You should read the Entry Requirements https://warwick.ac.uk/fac/arts/theatre_s/cp/applying/mci/entry/ and visit the Study Page https://warwick.ac.uk/study/undergraduate/courses-2020/mediacreative to familiarise yourself with the UCAS process.

How do I apply for a Masters course?

You should apply online through the Postgraduate Admissions Office: www.warwick.ac.uk/postgrad. If you cannot, a hard copy of the application form can be sent to you by post. It will take longer to arrive and to process by post.

What qualifications do I need in order to apply for Masters?

You need a good standard of first degree. If you are a student from another country see the University's website for international applicants which will tell you how your qualifications relate to the UK education system: http://www2.warwick.ac.uk/study/international/

Do I need to have studied the subject of the Master's degree before?

No. The Centre for Cultural and Media Policy Studies accepts students from a wide range of academic backgrounds. The most common backgrounds are arts, social sciences or business and management; students with experience in the subject (such as work experience) are always considered.

Is there a deadline for Masters applications? When are applications considered?

The Centre considers applications as they are submitted. There is no deadline for submissions, but courses can often fill up by April or May. Sometimes, however, there are still places by June or July. If you are shortlisted for a place on the course you may be offered a place on a waiting list in case another offer holder withdraws. Please note that the deadline for making offers to international applicants is 31st July - this ensures that you will have sufficient time to secure your visa.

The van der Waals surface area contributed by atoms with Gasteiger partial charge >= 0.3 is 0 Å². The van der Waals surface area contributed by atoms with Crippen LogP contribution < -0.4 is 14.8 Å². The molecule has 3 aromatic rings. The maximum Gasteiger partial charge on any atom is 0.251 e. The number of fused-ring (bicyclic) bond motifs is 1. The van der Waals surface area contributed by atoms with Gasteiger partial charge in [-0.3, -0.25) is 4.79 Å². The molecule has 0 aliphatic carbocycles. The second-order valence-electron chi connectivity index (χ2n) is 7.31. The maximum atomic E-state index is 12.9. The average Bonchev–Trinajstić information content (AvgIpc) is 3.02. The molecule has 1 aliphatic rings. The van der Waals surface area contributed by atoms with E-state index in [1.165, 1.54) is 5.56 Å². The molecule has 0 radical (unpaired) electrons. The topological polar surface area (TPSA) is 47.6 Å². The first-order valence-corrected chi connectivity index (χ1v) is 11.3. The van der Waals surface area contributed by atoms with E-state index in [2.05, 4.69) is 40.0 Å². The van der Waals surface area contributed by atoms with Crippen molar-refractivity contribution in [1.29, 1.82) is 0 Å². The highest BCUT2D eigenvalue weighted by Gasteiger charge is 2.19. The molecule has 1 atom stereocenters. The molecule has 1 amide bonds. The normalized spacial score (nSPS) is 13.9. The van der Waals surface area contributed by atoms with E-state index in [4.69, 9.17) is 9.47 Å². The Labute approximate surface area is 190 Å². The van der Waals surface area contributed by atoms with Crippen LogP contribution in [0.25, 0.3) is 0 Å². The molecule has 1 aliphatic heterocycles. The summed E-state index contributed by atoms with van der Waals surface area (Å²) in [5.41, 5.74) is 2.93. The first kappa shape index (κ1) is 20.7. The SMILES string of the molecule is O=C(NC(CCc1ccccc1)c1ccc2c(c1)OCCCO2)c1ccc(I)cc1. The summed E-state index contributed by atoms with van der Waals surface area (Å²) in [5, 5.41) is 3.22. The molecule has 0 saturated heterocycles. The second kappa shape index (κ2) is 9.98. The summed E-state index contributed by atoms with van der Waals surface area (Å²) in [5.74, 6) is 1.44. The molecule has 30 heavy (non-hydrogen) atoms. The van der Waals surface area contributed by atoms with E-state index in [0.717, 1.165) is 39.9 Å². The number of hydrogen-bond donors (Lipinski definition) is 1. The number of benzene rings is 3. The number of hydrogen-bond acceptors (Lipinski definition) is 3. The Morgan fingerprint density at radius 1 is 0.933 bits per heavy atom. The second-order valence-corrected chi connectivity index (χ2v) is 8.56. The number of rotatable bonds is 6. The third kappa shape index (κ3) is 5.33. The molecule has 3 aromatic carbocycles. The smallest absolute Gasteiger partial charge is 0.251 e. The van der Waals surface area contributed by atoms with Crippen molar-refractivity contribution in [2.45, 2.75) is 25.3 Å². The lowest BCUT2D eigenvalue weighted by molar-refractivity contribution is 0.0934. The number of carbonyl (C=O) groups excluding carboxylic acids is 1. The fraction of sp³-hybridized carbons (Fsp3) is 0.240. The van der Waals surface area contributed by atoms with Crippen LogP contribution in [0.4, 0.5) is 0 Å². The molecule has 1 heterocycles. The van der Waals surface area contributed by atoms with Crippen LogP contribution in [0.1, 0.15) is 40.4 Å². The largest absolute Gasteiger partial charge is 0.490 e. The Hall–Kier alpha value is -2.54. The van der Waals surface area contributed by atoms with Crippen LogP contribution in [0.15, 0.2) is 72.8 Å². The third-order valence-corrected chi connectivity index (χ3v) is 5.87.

What information do I need to supply for Masters applications?

You will need

(i) a degree certificate, showing your past qualifications (you can be offered a place if you have not yet graduated, and supply your certificate later)

(ii) your transcripts, showing us the courses you have taken and the marks you have obtained

(iii) at least one academic reference from your University professors or teachers

(vi) evidence of English language proficiency if English is not your first language - for those applying from outside the UK this needs to be an IELTs test result of 7.0. You can find more information about English language requirements here.

(v) a personal statement telling us why you want to do this course and why you are suitable.

All this information should be sent to us in original document form to the Postgraduate Admissions Office. Incomplete applications can delay the selection process and you are advised to make sure you have all the necessary documentation together when you submit your application. You can find further advice on the Postgraduate Admissions Office website here: http://www2.warwick.ac.uk/study/postgraduate/apply/

What should I write in my personal statement for the Masters courses?

It is very important that you think carefully about your personal statement and that you research the MA course you wish to apply for thoroughly. Look at its core modules and the option modules, consider the kind of past experience you will bring the course. How will you apply yourself and why do you want to study this course at Warwick. Why the Centre for Cultural and Media Policy Studies in particular? What are your career aspirations and how will this course assist you in achieving them? We are interested not only in your academic success but your work experience, internships, voluntary work, civic activities, creative flair and communicative abilities.